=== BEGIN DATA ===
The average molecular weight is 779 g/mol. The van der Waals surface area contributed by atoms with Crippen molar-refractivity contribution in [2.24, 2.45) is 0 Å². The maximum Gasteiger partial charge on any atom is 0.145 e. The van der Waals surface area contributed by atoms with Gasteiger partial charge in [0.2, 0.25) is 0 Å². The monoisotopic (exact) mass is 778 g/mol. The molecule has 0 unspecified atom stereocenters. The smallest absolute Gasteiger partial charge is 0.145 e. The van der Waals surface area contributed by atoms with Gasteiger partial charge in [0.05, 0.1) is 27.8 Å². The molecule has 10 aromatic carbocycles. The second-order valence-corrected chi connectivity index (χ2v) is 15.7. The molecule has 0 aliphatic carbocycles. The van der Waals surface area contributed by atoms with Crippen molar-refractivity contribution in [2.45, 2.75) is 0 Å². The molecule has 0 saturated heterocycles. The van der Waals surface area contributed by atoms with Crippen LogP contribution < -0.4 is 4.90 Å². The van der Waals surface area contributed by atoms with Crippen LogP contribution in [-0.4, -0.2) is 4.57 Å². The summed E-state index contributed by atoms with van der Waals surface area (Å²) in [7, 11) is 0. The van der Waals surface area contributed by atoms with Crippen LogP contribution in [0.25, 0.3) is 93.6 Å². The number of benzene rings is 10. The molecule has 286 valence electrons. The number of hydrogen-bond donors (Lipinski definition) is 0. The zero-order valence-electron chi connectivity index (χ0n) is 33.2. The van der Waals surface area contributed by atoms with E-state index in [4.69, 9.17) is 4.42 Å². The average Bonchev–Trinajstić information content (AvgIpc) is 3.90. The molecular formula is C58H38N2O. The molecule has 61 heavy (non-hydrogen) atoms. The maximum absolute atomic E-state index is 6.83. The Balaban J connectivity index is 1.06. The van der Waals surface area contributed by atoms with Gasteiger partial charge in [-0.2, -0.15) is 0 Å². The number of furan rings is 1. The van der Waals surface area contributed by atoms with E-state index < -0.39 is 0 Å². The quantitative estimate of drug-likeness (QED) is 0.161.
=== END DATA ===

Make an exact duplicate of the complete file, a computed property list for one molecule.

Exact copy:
The average molecular weight is 779 g/mol. The van der Waals surface area contributed by atoms with Crippen molar-refractivity contribution in [2.24, 2.45) is 0 Å². The maximum Gasteiger partial charge on any atom is 0.145 e. The van der Waals surface area contributed by atoms with Gasteiger partial charge in [0.2, 0.25) is 0 Å². The monoisotopic (exact) mass is 778 g/mol. The molecule has 0 unspecified atom stereocenters. The smallest absolute Gasteiger partial charge is 0.145 e. The van der Waals surface area contributed by atoms with Gasteiger partial charge in [0.05, 0.1) is 27.8 Å². The molecule has 10 aromatic carbocycles. The second-order valence-corrected chi connectivity index (χ2v) is 15.7. The molecule has 0 aliphatic carbocycles. The van der Waals surface area contributed by atoms with Crippen molar-refractivity contribution in [2.45, 2.75) is 0 Å². The molecule has 0 saturated heterocycles. The van der Waals surface area contributed by atoms with Crippen LogP contribution < -0.4 is 4.90 Å². The van der Waals surface area contributed by atoms with Crippen LogP contribution in [-0.4, -0.2) is 4.57 Å². The summed E-state index contributed by atoms with van der Waals surface area (Å²) in [7, 11) is 0. The van der Waals surface area contributed by atoms with Crippen LogP contribution in [0.25, 0.3) is 93.6 Å². The number of benzene rings is 10. The molecule has 286 valence electrons. The number of hydrogen-bond donors (Lipinski definition) is 0. The zero-order valence-electron chi connectivity index (χ0n) is 33.2. The van der Waals surface area contributed by atoms with E-state index in [4.69, 9.17) is 4.42 Å². The average Bonchev–Trinajstić information content (AvgIpc) is 3.90. The molecular formula is C58H38N2O. The molecule has 61 heavy (non-hydrogen) atoms. The maximum absolute atomic E-state index is 6.83. The Balaban J connectivity index is 1.06. The van der Waals surface area contributed by atoms with Gasteiger partial charge in [-0.2, -0.15) is 0 Å². The number of furan rings is 1. The van der Waals surface area contributed by atoms with E-state index < -0.39 is 0 Å². The quantitative estimate of drug-likeness (QED) is 0.161.